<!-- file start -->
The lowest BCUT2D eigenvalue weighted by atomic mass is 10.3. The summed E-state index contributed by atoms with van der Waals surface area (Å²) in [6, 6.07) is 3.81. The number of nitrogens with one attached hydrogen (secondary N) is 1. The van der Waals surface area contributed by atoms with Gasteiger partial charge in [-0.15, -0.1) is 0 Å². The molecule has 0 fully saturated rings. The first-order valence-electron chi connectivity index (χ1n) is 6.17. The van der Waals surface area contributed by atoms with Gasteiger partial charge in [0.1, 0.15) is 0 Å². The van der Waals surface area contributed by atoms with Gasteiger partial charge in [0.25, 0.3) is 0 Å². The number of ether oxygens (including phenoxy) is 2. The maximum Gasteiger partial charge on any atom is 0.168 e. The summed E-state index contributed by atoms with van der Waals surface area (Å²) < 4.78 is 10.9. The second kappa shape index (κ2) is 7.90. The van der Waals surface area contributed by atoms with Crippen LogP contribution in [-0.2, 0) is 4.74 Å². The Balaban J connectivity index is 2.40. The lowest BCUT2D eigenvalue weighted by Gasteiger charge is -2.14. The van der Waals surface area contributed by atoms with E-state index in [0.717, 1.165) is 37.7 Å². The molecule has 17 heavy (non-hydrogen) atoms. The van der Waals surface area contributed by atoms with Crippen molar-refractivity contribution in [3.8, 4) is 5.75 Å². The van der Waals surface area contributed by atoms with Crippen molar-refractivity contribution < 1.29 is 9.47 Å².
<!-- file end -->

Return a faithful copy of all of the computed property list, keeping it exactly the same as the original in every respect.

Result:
The lowest BCUT2D eigenvalue weighted by atomic mass is 10.3. The summed E-state index contributed by atoms with van der Waals surface area (Å²) in [6, 6.07) is 3.81. The number of nitrogens with one attached hydrogen (secondary N) is 1. The van der Waals surface area contributed by atoms with Gasteiger partial charge in [-0.15, -0.1) is 0 Å². The molecule has 0 fully saturated rings. The first-order valence-electron chi connectivity index (χ1n) is 6.17. The van der Waals surface area contributed by atoms with Gasteiger partial charge in [0.1, 0.15) is 0 Å². The van der Waals surface area contributed by atoms with Gasteiger partial charge in [0.25, 0.3) is 0 Å². The number of ether oxygens (including phenoxy) is 2. The maximum Gasteiger partial charge on any atom is 0.168 e. The summed E-state index contributed by atoms with van der Waals surface area (Å²) < 4.78 is 10.9. The second kappa shape index (κ2) is 7.90. The van der Waals surface area contributed by atoms with Crippen LogP contribution in [-0.2, 0) is 4.74 Å². The Balaban J connectivity index is 2.40. The lowest BCUT2D eigenvalue weighted by Gasteiger charge is -2.14. The van der Waals surface area contributed by atoms with E-state index in [0.717, 1.165) is 37.7 Å². The molecule has 17 heavy (non-hydrogen) atoms. The van der Waals surface area contributed by atoms with Crippen molar-refractivity contribution in [3.8, 4) is 5.75 Å². The van der Waals surface area contributed by atoms with Crippen molar-refractivity contribution < 1.29 is 9.47 Å².